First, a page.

Can Swiber Holdings Limited Make Up Its Mind?

Last Thursday, Swiber Holdings Limited (SGX: BGK) shocked the market when it announced that it will be liquidating its business and that some of its key directors are leaving.

But in an interesting turn of events, Swiber announced last Friday that after holding discussions with its “major financial creditor,” it will be placed into judicial management instead of undergoing liquidation. Swiber has the support of its main financial creditor for this change.

The decision to switch from a liquidation to judicial management is a very significant move for both Swiber and its creditors. Judicial management basically allows the company to be placed under the supervision of Singapore’s courts while it tries to restore its financial health to a stronger state.

If Swiber had followed through with its previous decision to liquidate, the company will just sell its assets, settle whatever outstanding liabilities it has, and simply cease to exist after. But in the event of a liquidation, Swiber’s assets might be sold at fire-sale prices and creditors might need to take a huge write-down on their investments.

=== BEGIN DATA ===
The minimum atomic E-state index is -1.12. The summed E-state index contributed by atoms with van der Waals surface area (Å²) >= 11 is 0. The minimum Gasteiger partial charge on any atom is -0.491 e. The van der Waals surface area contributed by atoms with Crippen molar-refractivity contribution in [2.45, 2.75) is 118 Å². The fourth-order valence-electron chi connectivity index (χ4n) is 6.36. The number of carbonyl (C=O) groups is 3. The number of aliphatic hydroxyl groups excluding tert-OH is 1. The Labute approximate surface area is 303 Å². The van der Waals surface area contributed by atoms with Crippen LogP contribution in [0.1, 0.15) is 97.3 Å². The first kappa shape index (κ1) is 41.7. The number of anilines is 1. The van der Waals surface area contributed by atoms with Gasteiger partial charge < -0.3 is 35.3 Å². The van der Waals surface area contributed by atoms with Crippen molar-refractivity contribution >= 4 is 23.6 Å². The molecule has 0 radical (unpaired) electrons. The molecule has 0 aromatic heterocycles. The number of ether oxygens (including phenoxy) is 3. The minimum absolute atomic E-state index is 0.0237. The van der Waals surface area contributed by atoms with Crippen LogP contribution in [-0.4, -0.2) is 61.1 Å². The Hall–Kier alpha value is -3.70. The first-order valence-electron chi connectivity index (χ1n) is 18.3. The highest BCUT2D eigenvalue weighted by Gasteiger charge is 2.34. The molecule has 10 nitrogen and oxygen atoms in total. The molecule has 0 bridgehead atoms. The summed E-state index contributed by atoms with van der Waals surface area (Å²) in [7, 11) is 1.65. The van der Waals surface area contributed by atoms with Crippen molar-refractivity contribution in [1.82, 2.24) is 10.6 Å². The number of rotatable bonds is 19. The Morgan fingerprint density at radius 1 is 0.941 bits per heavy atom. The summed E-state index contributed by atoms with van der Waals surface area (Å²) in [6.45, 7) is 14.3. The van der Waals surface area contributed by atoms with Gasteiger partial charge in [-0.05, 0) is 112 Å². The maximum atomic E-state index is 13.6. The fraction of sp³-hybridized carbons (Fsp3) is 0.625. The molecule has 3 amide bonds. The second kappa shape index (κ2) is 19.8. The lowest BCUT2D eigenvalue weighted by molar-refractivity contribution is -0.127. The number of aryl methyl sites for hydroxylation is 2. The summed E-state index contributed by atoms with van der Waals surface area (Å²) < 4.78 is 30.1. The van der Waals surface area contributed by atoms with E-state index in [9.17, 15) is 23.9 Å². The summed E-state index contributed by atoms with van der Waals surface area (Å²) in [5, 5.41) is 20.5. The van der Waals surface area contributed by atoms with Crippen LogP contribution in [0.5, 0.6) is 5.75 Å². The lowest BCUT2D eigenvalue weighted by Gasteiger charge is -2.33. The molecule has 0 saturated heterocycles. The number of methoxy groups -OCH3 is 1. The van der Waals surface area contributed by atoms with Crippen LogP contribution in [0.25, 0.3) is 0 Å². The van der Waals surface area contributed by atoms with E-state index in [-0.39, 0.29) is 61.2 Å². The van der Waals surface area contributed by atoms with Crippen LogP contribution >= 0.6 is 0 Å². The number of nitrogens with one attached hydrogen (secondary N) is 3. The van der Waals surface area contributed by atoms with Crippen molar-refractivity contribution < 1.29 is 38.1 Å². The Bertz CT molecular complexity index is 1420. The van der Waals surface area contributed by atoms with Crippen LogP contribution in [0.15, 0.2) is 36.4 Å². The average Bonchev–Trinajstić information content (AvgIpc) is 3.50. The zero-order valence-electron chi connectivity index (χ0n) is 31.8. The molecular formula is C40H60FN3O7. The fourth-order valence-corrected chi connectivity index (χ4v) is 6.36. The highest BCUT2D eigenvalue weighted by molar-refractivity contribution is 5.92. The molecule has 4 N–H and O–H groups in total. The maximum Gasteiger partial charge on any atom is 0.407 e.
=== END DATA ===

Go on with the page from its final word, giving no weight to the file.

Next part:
Going into judicial management means that the company has a chance to try to turnaround its business and its creditors can delay writing down their investments in the hopes that Swiber can turn itself around.

As I mentioned before, as of Swiber’s last reporting quarter (the three months ended 31 March 2016), it has US$1.07 billion (S$1.44 billion) worth of debt and bonds on its balance sheet. DBS Group Holdings Ltd (SGX: D05), Singapore’s largest bank, also recently revealed that it has about S$700 million worth of exposure to Swiber.

So now instead of waiting for Swiber to sell off its assets, the company’s creditors will have to wait and see if the company will be able to turn its business around while under judicial management. The show will go on.

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The information provided is for general information purposes only and is not intended to be personalised investment or financial advice. Motley Fool Singapore writer Stanley Lim doesn't own shares in any companies mentioned.